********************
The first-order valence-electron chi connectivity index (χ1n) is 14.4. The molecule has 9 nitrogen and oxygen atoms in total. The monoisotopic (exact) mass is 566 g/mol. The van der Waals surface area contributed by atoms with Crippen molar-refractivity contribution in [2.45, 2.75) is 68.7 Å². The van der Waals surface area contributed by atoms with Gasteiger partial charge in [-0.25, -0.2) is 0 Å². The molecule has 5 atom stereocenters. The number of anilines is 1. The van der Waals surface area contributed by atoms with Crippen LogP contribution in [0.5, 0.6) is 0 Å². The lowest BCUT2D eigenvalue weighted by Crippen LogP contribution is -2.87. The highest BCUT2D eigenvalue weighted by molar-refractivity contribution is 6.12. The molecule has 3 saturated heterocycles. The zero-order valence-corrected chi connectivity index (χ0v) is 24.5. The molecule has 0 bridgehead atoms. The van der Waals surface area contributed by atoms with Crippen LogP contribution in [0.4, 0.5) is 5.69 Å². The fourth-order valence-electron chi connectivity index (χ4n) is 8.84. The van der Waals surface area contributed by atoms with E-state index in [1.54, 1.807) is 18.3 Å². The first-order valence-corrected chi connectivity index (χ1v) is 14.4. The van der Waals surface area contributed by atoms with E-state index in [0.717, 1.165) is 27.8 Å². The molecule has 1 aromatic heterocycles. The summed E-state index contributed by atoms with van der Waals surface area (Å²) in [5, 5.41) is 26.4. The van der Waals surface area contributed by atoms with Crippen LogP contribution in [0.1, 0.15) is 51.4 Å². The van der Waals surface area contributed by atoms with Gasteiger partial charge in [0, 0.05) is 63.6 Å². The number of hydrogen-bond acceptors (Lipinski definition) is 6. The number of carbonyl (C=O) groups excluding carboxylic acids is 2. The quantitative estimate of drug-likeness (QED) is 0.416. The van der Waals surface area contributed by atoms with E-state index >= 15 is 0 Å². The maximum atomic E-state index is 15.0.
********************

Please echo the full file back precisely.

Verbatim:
The first-order valence-electron chi connectivity index (χ1n) is 14.4. The molecule has 9 nitrogen and oxygen atoms in total. The monoisotopic (exact) mass is 566 g/mol. The van der Waals surface area contributed by atoms with Crippen molar-refractivity contribution in [2.45, 2.75) is 68.7 Å². The van der Waals surface area contributed by atoms with Gasteiger partial charge in [-0.25, -0.2) is 0 Å². The molecule has 5 atom stereocenters. The number of anilines is 1. The van der Waals surface area contributed by atoms with Crippen LogP contribution in [0.5, 0.6) is 0 Å². The lowest BCUT2D eigenvalue weighted by Crippen LogP contribution is -2.87. The highest BCUT2D eigenvalue weighted by molar-refractivity contribution is 6.12. The molecule has 3 saturated heterocycles. The zero-order valence-corrected chi connectivity index (χ0v) is 24.5. The molecule has 0 bridgehead atoms. The van der Waals surface area contributed by atoms with Crippen LogP contribution in [0.4, 0.5) is 5.69 Å². The fourth-order valence-electron chi connectivity index (χ4n) is 8.84. The van der Waals surface area contributed by atoms with E-state index in [1.54, 1.807) is 18.3 Å². The first-order valence-corrected chi connectivity index (χ1v) is 14.4. The van der Waals surface area contributed by atoms with E-state index in [0.717, 1.165) is 27.8 Å². The molecule has 1 aromatic heterocycles. The summed E-state index contributed by atoms with van der Waals surface area (Å²) in [5, 5.41) is 26.4. The van der Waals surface area contributed by atoms with Crippen LogP contribution in [0.1, 0.15) is 51.4 Å². The van der Waals surface area contributed by atoms with Gasteiger partial charge in [0, 0.05) is 63.6 Å². The number of hydrogen-bond acceptors (Lipinski definition) is 6. The number of carbonyl (C=O) groups excluding carboxylic acids is 2. The quantitative estimate of drug-likeness (QED) is 0.416. The van der Waals surface area contributed by atoms with E-state index >= 15 is 0 Å². The maximum atomic E-state index is 15.0.